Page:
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Reviewed by:
  • Hope Draped in Black: Race, Melancholy, and the Agony of Progress by Joseph R. Winters
  • Jonathon S. Kahn (bio)
Winters, Joseph R. Hope Draped in Black: Race, Melancholy, and the Agony of Progress. Durham, NC: Duke UP, 2016.

Sayida Hartman's work on the afterlife of slavery—on the continuing way "black lives are still imperiled and devalued by a racial calculus and a political arithmetic that were entrenched centuries ago" (6)—has become a touchstone for a generation of scholars and critics. Ta-Nehisi Coates is one of them. As are prominent Afro-pessimist voices such as Frank Wilderson and Hortense Spillers. In their writings, the concept of "hope" receives rough treatment. Coates is moved, in effect, to renounce hope as a viable or recuperable category within black life: "I think a writer wedded to 'hope' is ultimately divorced from 'truth'" (Coates). Hope is, on Coates's read, an amnesiac that works wholly in the service to "the ahistorical, to the mythical, to the hagiography of humanity itself" (Coates). Afro-pessimist Calvin Warren's rendering of hope is equally withering: "any recourse to the discourse of hope . . . will ultimately reproduce the very metaphysical structures of violence that pulverize black being" (Warren 218). In this key, hope is necessarily distorting and nefarious, generating narratives of optimism and progress that structurally deny the very notion of slavery's afterlife. In denying slavery's afterlife, hope erases black life.

Joseph R. Winters's Hope Draped in Black: Race, Melancholy, and the Agony of Progress does not set itself explicitly in contrast to this Afro-pessimist line of thinking. Yet the contrast is unmistakable. Through his reading of figures such as Du Bois, Ellison, Morrison, and [End Page 106] Charles Burnett, Winters works to untether hope from narratives of progress, thus refuting those who would simply conflate hope with an optimism that necessarily stifles black struggle, suffering, and dissent. By "blue-ing" hope, Winters develops a strand of African American literary, political, and filmic traditions in which "conceptions of hope and futurity . . . are mediated by melancholy, loss, and a recalcitrant sense of tragedy" (8). By mediated, Winters does not mean that melancholic hope is simply hope cut with a dash of sorrow or loss. In thinking melancholy and hope together, Winters argues that hope is capable of containing melancholy on its own. This melancholy—"receptivity, vulnerability, and heightened attunement to loss and damage" (213)—constitutes and generates possibilities and imaginaries. These imaginaries of black melancholic hope resist "wishing for some past or future wholeness" but instead work to cultivate practices and communities that reveal the "the breaks, cuts and wounds of history and human existence" (248). Black melancholic hope names an African American tradition in which black life springs from radical modes of acknowledging what it means to face forces of undoing.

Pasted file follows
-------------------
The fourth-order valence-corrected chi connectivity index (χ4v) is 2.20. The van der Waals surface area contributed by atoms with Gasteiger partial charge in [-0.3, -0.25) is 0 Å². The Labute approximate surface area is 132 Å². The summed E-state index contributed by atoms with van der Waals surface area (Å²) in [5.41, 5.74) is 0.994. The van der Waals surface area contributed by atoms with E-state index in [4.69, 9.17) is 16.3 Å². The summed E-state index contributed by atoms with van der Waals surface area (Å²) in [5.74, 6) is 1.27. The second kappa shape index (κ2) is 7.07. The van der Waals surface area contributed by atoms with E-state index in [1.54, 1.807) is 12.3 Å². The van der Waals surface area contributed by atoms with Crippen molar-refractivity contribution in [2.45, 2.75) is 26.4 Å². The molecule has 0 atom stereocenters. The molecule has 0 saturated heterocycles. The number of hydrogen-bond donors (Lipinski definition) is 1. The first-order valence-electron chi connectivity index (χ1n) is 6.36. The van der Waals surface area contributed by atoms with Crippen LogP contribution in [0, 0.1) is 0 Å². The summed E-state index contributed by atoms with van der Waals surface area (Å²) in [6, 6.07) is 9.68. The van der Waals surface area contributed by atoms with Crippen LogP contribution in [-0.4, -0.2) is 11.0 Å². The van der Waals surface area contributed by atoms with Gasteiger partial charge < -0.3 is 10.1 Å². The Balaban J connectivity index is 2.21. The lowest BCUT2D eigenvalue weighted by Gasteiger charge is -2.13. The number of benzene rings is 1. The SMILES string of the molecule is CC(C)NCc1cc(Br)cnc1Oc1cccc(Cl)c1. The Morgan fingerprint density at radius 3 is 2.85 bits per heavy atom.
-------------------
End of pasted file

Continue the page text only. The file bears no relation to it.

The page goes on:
Winters's rendering of this heterodox version of hope is vibrant, analytically rich, and deeply rewarding to read. Much of this is the result of Winters's remarkable abilities to read both literary and philosophical texts, including a wide range of voices from the Frankfurt School, with a rare type of clarity and sensitivity. I'll say more about the specifics of those readings in a moment. But it is important to say that there's something vital and pressing for our time about the story Winters tells about melancholic hope. If Winters pushes back against Afro-pessimist accounts of hope, he does so as an internal and engaged critic. For Winters is also Hartman's child. The afterlife of slavery is the ground in which Hope Draped in Black finds its moorings. Winters's account of the nature of melancholy—"It names a way of remembering and being opened up by the often unacknowledged forms of violence and cruelty that social arrangements produce and rely on" (21)—is attuned to Hartman's heightened awareness of endangered traces of blacklife. By limning Hartman toward melancholic hope—in ways that her most prominent readers do not—Winters's work demonstrates an opening up of interpretive possibility in this radical tradition. Winters is not trying to denounce Afro-pessimism. He's trying to explore ways in which its voices ramify in...


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pp. 106-108
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